Toronto based Manic Drive returns with one of the most creative rock records ever made in the Christian music industry. Poignant lyrics and unforgettable melodies make this sophomore effort the new standard.
Thirteen songs address topics like hypocrisy, sadness and regret with a common thread of hope weaving its way through each song.
Listeners will be compelled to consider the course of their lives and the hand of God in it.
CD features special guest appearances by Kevin Max, MOC and Jill Parr.
Click here to add a video. Click to add lyrics if not listed.
Stick to it!| Posted July 29, 2008
I heard 11 Regrets and thought I would love this album. I didnít. Donít get me wrong there are some very good songs here and the guy has an amazing voice but all the style changes just mess up what could have been a great album. The first half is very good music and makes up for the crappy rest of it.
Artistic growth, a great sophmore effort| Posted November 13, 2007
Manic Drive's first album was released om 2005 with the lead single "Memories" making a splash and catching the ear of many, and why not, it was a blod declaration of faith rapped up in a catchy tune. But upon further inspection the album as a whole did not present itself as something to get hyped about. Sure some of the songs were still good but the overall raw sound, lack of lyrical creativity and songs that sounded the same as each other made the album an average rock effort at best.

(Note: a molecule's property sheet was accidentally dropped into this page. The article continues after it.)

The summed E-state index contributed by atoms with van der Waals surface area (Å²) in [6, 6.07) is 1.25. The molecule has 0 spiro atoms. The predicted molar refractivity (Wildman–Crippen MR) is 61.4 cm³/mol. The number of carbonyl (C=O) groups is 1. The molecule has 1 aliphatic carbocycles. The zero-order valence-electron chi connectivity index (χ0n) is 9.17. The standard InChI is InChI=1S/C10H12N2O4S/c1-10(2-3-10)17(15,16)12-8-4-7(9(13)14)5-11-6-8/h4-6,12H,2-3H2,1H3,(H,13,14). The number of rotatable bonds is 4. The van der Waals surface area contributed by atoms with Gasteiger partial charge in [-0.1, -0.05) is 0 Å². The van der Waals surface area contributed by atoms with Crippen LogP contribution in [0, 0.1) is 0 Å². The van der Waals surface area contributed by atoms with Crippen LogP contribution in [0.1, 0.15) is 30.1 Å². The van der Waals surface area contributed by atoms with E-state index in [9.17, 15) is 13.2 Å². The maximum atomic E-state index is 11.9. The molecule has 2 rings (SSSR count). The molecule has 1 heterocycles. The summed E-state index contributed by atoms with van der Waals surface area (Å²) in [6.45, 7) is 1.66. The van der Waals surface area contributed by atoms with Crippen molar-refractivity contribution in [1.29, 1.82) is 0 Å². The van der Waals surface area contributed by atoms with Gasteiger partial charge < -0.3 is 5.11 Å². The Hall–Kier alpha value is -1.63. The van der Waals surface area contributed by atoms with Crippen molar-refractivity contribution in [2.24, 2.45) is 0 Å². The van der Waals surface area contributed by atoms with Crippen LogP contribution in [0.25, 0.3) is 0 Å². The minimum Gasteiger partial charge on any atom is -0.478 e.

So with their second album the band had a pretty low standard to surpass and the good news is that they have done so with flying colours.
From the offset you feel that the album has a different feel to it and that each track distinguishes itself from the others. You might be turned off by the album opener "NYC Gangsters". Not only is the song named horribly but it is an average nu-metal song that sounds similar to something that would be found on a TFK B-sides album if they were ever to release one.
Things however get better from here and you get the oppurtunity to see the artistic growth and improvement with the band. THe first radio single features a piano melody along with haunting choir vocals, something that would be found on an evanescence song. And things don't stay the same from here on as the album continues with "Dance" a funky dance tune featuring a spanish guitar riff featuring female rap vocals. Think Justin Timberlake song featuring missy elliot and you'll know what I mean. This kind of a song would fit no where on the debut, infact now that I come to think of it neither would the songs "The Inventor", "Change","Hope" or "december Mourning". THe last song mentioned makes use of more haunting choir vocals to drive home the message of a melancholic christmas while "The Inventor" uses ambient piano and pognant lyrics reflecting spiritual seeking.
To summarize it all this album is a definite step forward for the band. They incorporate different elements such as piano melodies, rap vocals, and choir parts to give each song a disticnt personality, even the straight up rockers on this album have more interesting guitar riffs and lyrics then the average nu-metal fare that was on the debut cd.